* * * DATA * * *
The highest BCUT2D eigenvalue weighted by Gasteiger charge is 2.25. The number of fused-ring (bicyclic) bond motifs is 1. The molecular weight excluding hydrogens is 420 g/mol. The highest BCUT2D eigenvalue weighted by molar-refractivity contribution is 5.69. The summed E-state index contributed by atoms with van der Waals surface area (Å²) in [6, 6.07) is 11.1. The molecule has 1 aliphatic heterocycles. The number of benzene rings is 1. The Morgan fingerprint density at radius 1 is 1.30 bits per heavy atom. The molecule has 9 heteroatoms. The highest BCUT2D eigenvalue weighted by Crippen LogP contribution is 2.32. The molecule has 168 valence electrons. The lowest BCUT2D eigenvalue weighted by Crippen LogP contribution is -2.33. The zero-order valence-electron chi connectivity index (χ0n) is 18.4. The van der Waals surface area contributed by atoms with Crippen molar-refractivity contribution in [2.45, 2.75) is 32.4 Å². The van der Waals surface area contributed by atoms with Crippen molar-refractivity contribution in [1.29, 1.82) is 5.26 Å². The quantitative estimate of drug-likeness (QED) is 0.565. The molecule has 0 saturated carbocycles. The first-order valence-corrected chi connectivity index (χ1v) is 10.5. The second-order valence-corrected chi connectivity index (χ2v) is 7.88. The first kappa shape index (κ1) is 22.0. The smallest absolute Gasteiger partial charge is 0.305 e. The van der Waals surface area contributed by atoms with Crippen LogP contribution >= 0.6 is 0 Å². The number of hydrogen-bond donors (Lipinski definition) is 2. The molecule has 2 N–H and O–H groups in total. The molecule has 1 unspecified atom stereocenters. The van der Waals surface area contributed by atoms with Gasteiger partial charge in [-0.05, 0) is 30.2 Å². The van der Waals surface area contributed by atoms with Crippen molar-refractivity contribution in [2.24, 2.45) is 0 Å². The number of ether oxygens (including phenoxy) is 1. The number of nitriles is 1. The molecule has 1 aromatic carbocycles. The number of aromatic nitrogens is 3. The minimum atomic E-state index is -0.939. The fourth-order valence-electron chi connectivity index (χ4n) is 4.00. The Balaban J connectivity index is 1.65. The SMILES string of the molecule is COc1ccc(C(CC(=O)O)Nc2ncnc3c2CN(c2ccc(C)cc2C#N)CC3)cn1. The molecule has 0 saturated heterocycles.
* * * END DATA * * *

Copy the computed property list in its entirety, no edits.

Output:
The highest BCUT2D eigenvalue weighted by Gasteiger charge is 2.25. The number of fused-ring (bicyclic) bond motifs is 1. The molecular weight excluding hydrogens is 420 g/mol. The highest BCUT2D eigenvalue weighted by molar-refractivity contribution is 5.69. The summed E-state index contributed by atoms with van der Waals surface area (Å²) in [6, 6.07) is 11.1. The molecule has 1 aliphatic heterocycles. The number of benzene rings is 1. The Morgan fingerprint density at radius 1 is 1.30 bits per heavy atom. The molecule has 9 heteroatoms. The highest BCUT2D eigenvalue weighted by Crippen LogP contribution is 2.32. The molecule has 168 valence electrons. The lowest BCUT2D eigenvalue weighted by Crippen LogP contribution is -2.33. The zero-order valence-electron chi connectivity index (χ0n) is 18.4. The van der Waals surface area contributed by atoms with Crippen molar-refractivity contribution in [2.45, 2.75) is 32.4 Å². The van der Waals surface area contributed by atoms with Crippen molar-refractivity contribution in [1.29, 1.82) is 5.26 Å². The quantitative estimate of drug-likeness (QED) is 0.565. The molecule has 0 saturated carbocycles. The first-order valence-corrected chi connectivity index (χ1v) is 10.5. The second-order valence-corrected chi connectivity index (χ2v) is 7.88. The first kappa shape index (κ1) is 22.0. The smallest absolute Gasteiger partial charge is 0.305 e. The van der Waals surface area contributed by atoms with Crippen LogP contribution >= 0.6 is 0 Å². The number of hydrogen-bond donors (Lipinski definition) is 2. The molecule has 2 N–H and O–H groups in total. The molecule has 1 unspecified atom stereocenters. The van der Waals surface area contributed by atoms with Gasteiger partial charge in [-0.05, 0) is 30.2 Å². The van der Waals surface area contributed by atoms with Crippen molar-refractivity contribution in [2.24, 2.45) is 0 Å². The number of ether oxygens (including phenoxy) is 1. The number of nitriles is 1. The molecule has 1 aromatic carbocycles. The number of aromatic nitrogens is 3. The minimum atomic E-state index is -0.939. The fourth-order valence-electron chi connectivity index (χ4n) is 4.00. The Balaban J connectivity index is 1.65. The SMILES string of the molecule is COc1ccc(C(CC(=O)O)Nc2ncnc3c2CN(c2ccc(C)cc2C#N)CC3)cn1. The molecule has 0 saturated heterocycles.